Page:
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N2 - STUDY DESIGN.: Prospective study. OBJECTIVE.: Assess the contamination rates of sterile microscope drapes after spine surgery. SUMMARY OF BACKGROUND DATA.: The use of the operating microscope has become more prevalent in certain spine procedures, providing superior magnification, visualization, and illumination of the operative field. However, it may represent an additional source of bacterial contamination and increase the risk of developing a postoperative infection. METHODS.: This study included 25 surgical spine cases performed by a single spine surgeon that required the use of the operative microscope. Sterile culture swabs were used to obtain samples from 7 defined locations on the microscope drape after its use during the operation. The undraped technician's console was sampled in each case as a positive control, and an additional 25 microscope drapes were swabbed immediately after they were applied to the microscope to obtain negative controls. Swab samples were assessed for bacterial growth on 5% sheep blood Columbia agar plates using a semiquantitative technique. RESULTS.: No growth was observed on any of the 25 negative control drapes. In contrast, 100% of preoperative and 96% of postoperative positive controls demonstrated obvious contamination. In the postoperative group, all 7 sites of evaluation were found to be contaminated with rates of 12% to 44%. Four of the 7 evaluated locations were found to have significant contamination rates compared with negative controls, including the shafts of the optic eyepieces on the main surgeon side (24%, P = 0.022), "forehead" portion on both the main surgeon (24%, P = 0.022) and assistant sides (28%, P = 0.010), and "overhead" portion of the drape (44%, P = 0.0002). CONCLUSION.: Bacterial contamination of the operative microscope was found to be significant after spine surgery. Contamination was more common around the optic eyepieces, likely due to inadvertent touching of unsterile portions. Similarly, all regions above the eyepieces also have a propensity for contamination because of unknown contact with unsterile parts of the surgeon. Therefore, we believe that changing gloves after making adjustments to the optic eyepieces and avoid handling any portion of the drape above the eyepieces may decrease the risks of intraoperative contamination and possibly postoperative infection as well.

AB - STUDY DESIGN.: Prospective study. OBJECTIVE.: Assess the contamination rates of sterile microscope drapes after spine surgery. SUMMARY OF BACKGROUND DATA.: The use of the operating microscope has become more prevalent in certain spine procedures, providing superior magnification, visualization, and illumination of the operative field. However, it may represent an additional source of bacterial contamination and increase the risk of developing a postoperative infection. METHODS.: This study included 25 surgical spine cases performed by a single spine surgeon that required the use of the operative microscope. Sterile culture swabs were used to obtain samples from 7 defined locations on the microscope drape after its use during the operation. The undraped technician's console was sampled in each case as a positive control, and an additional 25 microscope drapes were swabbed immediately after they were applied to the microscope to obtain negative controls. Swab samples were assessed for bacterial growth on 5% sheep blood Columbia agar plates using a semiquantitative technique. RESULTS.: No growth was observed on any of the 25 negative control drapes. In contrast, 100% of preoperative and 96% of postoperative positive controls demonstrated obvious contamination. In the postoperative group, all 7 sites of evaluation were found to be contaminated with rates of 12% to 44%. Four of the 7 evaluated locations were found to have significant contamination rates compared with negative controls, including the shafts of the optic eyepieces on the main surgeon side (24%, P = 0.022), "forehead" portion on both the main surgeon (24%, P = 0.022) and assistant sides (28%, P = 0.010), and "overhead" portion of the drape (44%, P = 0.0002). CONCLUSION.: Bacterial contamination of the operative microscope was found to be significant after spine surgery. Contamination was more common around the optic eyepieces, likely due to inadvertent touching of unsterile portions. Similarly, all regions above the eyepieces also have a propensity for contamination because of unknown contact with unsterile parts of the surgeon. Therefore, we believe that changing gloves after making adjustments to the optic eyepieces and avoid handling any portion of the drape above the eyepieces may decrease the risks of intraoperative contamination and possibly postoperative infection as well.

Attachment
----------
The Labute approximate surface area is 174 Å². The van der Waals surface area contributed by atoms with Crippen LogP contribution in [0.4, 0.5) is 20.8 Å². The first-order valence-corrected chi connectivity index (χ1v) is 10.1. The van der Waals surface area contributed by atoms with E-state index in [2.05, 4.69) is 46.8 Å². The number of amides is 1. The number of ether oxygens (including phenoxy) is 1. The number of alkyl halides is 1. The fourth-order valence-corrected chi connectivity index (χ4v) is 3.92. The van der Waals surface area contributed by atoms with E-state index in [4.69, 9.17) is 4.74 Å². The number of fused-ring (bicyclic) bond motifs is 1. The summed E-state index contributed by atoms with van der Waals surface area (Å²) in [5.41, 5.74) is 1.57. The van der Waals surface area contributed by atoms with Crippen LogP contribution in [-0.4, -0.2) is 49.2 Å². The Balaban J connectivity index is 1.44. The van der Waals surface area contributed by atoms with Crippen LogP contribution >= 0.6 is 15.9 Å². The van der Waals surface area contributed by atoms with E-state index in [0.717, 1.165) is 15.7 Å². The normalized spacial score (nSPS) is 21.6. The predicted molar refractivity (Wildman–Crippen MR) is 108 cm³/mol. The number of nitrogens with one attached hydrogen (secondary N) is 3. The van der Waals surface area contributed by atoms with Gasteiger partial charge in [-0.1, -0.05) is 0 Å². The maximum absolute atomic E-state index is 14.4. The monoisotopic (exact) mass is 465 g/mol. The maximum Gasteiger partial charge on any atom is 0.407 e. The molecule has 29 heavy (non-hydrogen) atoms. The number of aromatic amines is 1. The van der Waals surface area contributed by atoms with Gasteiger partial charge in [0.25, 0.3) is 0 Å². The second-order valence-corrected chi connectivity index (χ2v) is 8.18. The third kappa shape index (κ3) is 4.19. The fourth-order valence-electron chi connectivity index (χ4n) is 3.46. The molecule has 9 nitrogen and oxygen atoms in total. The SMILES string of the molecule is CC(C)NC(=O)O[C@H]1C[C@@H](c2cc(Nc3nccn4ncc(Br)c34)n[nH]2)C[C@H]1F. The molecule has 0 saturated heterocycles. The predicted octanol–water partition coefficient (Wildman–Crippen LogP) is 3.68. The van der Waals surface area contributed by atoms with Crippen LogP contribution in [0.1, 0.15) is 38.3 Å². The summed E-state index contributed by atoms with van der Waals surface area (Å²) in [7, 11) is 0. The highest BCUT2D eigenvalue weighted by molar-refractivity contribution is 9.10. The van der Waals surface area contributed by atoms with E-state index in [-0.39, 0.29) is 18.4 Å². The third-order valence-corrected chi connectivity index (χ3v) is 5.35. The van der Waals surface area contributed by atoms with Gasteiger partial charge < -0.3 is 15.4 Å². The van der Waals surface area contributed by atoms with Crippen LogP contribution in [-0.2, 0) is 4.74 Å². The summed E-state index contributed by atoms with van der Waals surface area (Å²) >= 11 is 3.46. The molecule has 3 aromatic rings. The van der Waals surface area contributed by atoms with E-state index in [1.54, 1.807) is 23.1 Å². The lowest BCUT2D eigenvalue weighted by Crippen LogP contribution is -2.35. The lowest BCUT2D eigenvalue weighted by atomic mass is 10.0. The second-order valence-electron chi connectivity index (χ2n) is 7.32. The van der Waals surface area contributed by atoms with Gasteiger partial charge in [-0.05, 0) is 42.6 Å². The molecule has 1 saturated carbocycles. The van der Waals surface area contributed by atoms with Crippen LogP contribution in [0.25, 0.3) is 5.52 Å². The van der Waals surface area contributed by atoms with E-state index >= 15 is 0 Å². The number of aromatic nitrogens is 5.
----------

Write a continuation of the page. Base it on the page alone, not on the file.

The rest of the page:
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Bible J, O'Neill KR, Crosby CG, Schoenecker JG, McGirt MJ, Devin CJ. Microscope sterility during spine surgery. Spine. 2012 Apr 1;37(7):623-627. https://doi.org/10.1097/BRS.0b013e3182286129